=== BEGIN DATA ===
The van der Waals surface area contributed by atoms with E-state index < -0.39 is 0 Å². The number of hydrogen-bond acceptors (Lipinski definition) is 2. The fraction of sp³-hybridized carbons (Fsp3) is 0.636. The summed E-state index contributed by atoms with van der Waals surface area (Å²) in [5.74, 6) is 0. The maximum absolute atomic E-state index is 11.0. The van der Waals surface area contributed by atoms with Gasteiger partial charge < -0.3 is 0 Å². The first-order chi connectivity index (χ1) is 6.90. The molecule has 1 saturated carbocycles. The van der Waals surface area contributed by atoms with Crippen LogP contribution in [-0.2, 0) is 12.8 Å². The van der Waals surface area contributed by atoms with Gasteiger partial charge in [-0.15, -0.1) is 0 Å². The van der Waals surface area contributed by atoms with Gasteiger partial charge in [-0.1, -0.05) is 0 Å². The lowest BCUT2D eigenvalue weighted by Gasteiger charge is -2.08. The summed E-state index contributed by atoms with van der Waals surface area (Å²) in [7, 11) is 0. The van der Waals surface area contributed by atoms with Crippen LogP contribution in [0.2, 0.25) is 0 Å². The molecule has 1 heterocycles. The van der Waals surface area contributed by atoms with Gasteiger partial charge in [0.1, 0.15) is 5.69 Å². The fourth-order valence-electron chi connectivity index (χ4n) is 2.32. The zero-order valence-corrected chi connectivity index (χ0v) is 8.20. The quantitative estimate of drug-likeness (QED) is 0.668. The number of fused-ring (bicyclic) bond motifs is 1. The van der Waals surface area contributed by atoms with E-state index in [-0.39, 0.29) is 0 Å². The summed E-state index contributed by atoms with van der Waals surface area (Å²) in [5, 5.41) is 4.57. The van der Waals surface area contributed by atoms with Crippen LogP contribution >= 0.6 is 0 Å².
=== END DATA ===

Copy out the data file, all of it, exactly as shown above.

The van der Waals surface area contributed by atoms with E-state index < -0.39 is 0 Å². The number of hydrogen-bond acceptors (Lipinski definition) is 2. The fraction of sp³-hybridized carbons (Fsp3) is 0.636. The summed E-state index contributed by atoms with van der Waals surface area (Å²) in [5.74, 6) is 0. The maximum absolute atomic E-state index is 11.0. The van der Waals surface area contributed by atoms with Gasteiger partial charge < -0.3 is 0 Å². The first-order chi connectivity index (χ1) is 6.90. The molecule has 1 saturated carbocycles. The van der Waals surface area contributed by atoms with Crippen LogP contribution in [-0.2, 0) is 12.8 Å². The van der Waals surface area contributed by atoms with Gasteiger partial charge in [-0.15, -0.1) is 0 Å². The van der Waals surface area contributed by atoms with Gasteiger partial charge in [-0.1, -0.05) is 0 Å². The lowest BCUT2D eigenvalue weighted by Gasteiger charge is -2.08. The summed E-state index contributed by atoms with van der Waals surface area (Å²) in [7, 11) is 0. The van der Waals surface area contributed by atoms with Crippen LogP contribution in [0.2, 0.25) is 0 Å². The molecule has 1 heterocycles. The van der Waals surface area contributed by atoms with Gasteiger partial charge in [0.1, 0.15) is 5.69 Å². The fourth-order valence-electron chi connectivity index (χ4n) is 2.32. The zero-order valence-corrected chi connectivity index (χ0v) is 8.20. The quantitative estimate of drug-likeness (QED) is 0.668. The number of fused-ring (bicyclic) bond motifs is 1. The van der Waals surface area contributed by atoms with E-state index in [-0.39, 0.29) is 0 Å². The summed E-state index contributed by atoms with van der Waals surface area (Å²) in [5, 5.41) is 4.57. The van der Waals surface area contributed by atoms with Crippen LogP contribution >= 0.6 is 0 Å².